Australian company directors have one year to apply for their unique director identification number before fines of over $1.1 million are issued for non-compliance.
Existing company directors will now be required to apply for a director identification number (director ID) by 30 November 2022, while directors of Indigenous corporations that are governed by the Corporations (Aboriginal and Torres Strait Islander) Act 2006 (CATSI Act) will be required to apply for the unique identifier by 30 November 2023.
The deadline, first floated by the Treasury earlier this year, has now been confirmed in a legislative instrument made last week by the Minister for Superannuation, Financial Services and the Digital Economy, senator Jane Hume.
Applications for a director ID are free and will open next month on the newly established Australian Business Registry Services (ABRS), a single platform administered by the Commissioner of Taxation that brings together ASIC’s 31 business registers and the Australian Business Register.
Directors must apply for their director ID themselves and will be required to produce their myGovID alongside two identity documents from a list, including their bank account details, super account details, ATO notice of assessment, dividend statement, Centrelink payment summary, and PAYG payment summary.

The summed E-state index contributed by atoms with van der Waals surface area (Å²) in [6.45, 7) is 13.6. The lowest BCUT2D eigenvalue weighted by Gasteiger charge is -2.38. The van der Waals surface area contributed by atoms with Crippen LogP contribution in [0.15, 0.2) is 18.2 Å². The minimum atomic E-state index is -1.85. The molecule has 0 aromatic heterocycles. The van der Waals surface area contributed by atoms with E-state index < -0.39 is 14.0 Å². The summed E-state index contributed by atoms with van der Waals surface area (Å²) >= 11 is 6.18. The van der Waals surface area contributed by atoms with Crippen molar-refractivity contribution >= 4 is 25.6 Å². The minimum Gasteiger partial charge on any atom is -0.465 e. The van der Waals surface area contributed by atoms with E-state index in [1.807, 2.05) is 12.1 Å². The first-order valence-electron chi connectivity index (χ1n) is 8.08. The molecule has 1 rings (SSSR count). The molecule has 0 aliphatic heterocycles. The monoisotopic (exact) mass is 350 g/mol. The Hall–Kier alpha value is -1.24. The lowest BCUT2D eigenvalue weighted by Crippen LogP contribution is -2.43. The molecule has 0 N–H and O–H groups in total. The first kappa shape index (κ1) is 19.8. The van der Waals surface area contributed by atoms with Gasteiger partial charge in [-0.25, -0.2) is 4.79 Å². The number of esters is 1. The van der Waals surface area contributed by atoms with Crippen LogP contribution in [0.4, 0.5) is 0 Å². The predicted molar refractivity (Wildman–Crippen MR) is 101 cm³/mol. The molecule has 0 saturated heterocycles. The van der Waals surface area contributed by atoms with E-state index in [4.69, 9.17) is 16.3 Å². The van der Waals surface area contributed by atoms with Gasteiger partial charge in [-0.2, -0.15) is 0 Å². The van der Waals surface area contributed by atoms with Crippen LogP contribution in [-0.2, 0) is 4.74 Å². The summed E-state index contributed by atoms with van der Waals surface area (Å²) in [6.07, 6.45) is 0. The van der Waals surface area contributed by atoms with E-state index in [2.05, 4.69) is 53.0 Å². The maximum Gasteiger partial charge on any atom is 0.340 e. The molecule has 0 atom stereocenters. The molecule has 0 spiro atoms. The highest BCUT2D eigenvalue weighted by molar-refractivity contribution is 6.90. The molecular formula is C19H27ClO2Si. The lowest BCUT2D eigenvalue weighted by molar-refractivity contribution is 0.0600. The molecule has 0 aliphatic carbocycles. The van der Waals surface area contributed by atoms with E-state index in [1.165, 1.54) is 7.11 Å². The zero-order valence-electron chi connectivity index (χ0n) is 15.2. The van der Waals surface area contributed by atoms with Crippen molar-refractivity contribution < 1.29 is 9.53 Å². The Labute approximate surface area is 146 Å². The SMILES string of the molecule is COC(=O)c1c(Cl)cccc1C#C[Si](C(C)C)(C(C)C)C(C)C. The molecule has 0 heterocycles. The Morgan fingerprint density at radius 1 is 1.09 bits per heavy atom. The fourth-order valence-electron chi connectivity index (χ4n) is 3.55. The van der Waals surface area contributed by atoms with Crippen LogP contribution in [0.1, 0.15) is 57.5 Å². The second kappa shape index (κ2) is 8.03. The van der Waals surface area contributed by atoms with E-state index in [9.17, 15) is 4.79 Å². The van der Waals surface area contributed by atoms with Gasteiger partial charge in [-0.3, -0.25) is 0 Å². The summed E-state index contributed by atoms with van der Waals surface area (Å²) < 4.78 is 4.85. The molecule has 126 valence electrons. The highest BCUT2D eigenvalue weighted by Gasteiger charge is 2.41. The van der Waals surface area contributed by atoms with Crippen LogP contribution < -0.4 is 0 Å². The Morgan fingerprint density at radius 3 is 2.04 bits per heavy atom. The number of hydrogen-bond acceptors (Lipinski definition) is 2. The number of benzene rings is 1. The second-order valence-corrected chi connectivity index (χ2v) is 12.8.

While existing directors will have a year to apply for their director ID, new directors appointed between 1 November 2021 and 4 April 2022 will have just 28 days after appointment to apply for their director ID.
New directors who are appointed from 5 April 2022 will be required to apply for their director ID before appointment.
Under the law, directors who fail to apply for a director ID within the stipulated time frame can face criminal or civil penalties of 5,000 penalty units, which currently stands at $1.11 million. Directors of a CATSI organisation can face penalties of up to $200,000.
Penalties will also apply for conduct that undermines the new requirements, including providing false identity information to the registrar or intentionally applying for multiple director IDs.
The new regime, passed in the Parliament in June last year, is expected to cover over 2.5 million directors, or roughly 10% of Australia’s 25.7 million population.
The director ID will be attached to a director permanently, even if they cease to be a director, change their name, or move interstate or overseas.
The government expects the director ID regime to help prevent illegal phoenixing by ensuring directors can be traced across companies, while also preventing the use of false or fictitious identities, such as Elvis Presley or Bob Marley.
Find out more about the director ID regime on the Australian Business Registry ABR website.
Finance Circle Group
Courtesy of mybusiness.